Our first stop was lunch in Minnetonka with my old college roommate Jeff
We stayed at the W Hotel downtown in the old Foshay Tower. Modeled after the Washington Monument, it was the tallest building in Minneapolis for over 40 years. Because the hotel chain likes us our room was in the very top floor with views in two directions across Minneapolis. If you had told me back in the 1970s and ’80s when I lived here that I would be sleeping in the top floor of the Foshay Tower, I’d have thought you were crazy.
There is a viewing platform at the very top of the Foshay Tower, along with a cute little museum about the building. Here is Mark enjoying the view.
Minneapolis City Hall, where I once worked for the City Council. This beautiful Richardsonian building was built in the late 19th century and was the tallest building in Minneapolis until the Foshay Tower surpassed it. The clock faces are bigger than Big Ben.
And while I’m on the subject of architecture, this is the Guthrie Theater, a great repertory theater that has been a Minneapolis mainstay since the early 1960s. This new building opened in 2006 and is a stunning addition to the Mississippi River area of the city. It was designed by Jean Nouvel, the same guy who designed buildings in Seoul, Doha, and Abu Dhabi that Mark & I have loved.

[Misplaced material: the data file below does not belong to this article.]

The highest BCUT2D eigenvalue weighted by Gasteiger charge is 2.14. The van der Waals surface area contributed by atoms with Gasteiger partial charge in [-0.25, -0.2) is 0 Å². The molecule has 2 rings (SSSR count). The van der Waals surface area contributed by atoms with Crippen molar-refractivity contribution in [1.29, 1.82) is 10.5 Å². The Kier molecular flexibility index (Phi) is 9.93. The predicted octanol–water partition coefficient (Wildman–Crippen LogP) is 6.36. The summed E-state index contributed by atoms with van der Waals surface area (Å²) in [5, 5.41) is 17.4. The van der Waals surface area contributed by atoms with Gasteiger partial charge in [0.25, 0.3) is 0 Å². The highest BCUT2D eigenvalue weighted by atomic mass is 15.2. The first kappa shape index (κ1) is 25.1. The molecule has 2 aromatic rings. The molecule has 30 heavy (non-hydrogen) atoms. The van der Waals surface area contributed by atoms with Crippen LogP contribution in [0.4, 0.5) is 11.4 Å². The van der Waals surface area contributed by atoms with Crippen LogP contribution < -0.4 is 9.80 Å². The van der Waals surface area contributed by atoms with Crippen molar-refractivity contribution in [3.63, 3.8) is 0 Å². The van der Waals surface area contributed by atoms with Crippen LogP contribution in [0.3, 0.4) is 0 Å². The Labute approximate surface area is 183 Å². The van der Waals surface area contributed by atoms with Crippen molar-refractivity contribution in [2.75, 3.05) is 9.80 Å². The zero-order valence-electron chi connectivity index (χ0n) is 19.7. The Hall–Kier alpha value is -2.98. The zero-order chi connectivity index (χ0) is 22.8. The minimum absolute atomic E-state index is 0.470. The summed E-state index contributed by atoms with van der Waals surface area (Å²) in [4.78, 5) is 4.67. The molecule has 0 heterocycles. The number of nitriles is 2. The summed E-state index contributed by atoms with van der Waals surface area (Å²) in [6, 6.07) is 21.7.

Here’s the set for “Familiar”, the play we saw on Saturday afternoon. We haven’t been to a play in years so maybe that’s part of the explanation of why we loved it so much, but we had a great time. Interestingly the play is written by Danai Gurira who is starring in “Black Panther” as Okoye. Quite the talented woman, apparently.
Besides friends and the Guthrie, the other big deal for me was a morning at the Minneapolis Institute of Art. It’s a great collection with lots to enjoy, but this one stood out. It’s by Kehinde Wiley, the guy whose painting at the Detroit Institute of Art impressed me so much and whom I later learned painted Barack Obama’s official presidential portrait. I love learning about new artists (and by that, of course, I mean new for me…).
I liked the way it looks as if this Rodin – The Age of Bronze, a statue so lifelike that Rodin was insulted when people suggested he had cast it directly from a male model – has just punched those guys in the Wiley painting
Speaking of learning of new artists, the Minneapolis Institute of Art has a lot of local art, including several by George Morrison, from the Grand Portage Ojibwe band, a neighbor to my Fond du Lac band
Another George Morrison, this one titled “Lake Superior Landscape”
Just as I thought I was done with the Mia (as they refer to they call the Institute of Art), I came across an exhibit by Minol Araki, a Japanese artist born in China. I quickly fell in love with it.
Snow monkeys in one of his very, very large pieces
And finally, back to old friends. The top picture here showed five old friends. This is five spouses, also apparently having a good time. Note that Steve, standing next to Mark, was my RA when I lived in the dorm in my sophomore year and who was then on the City Council when I worked for a different (and usually competing) member. Strange but true.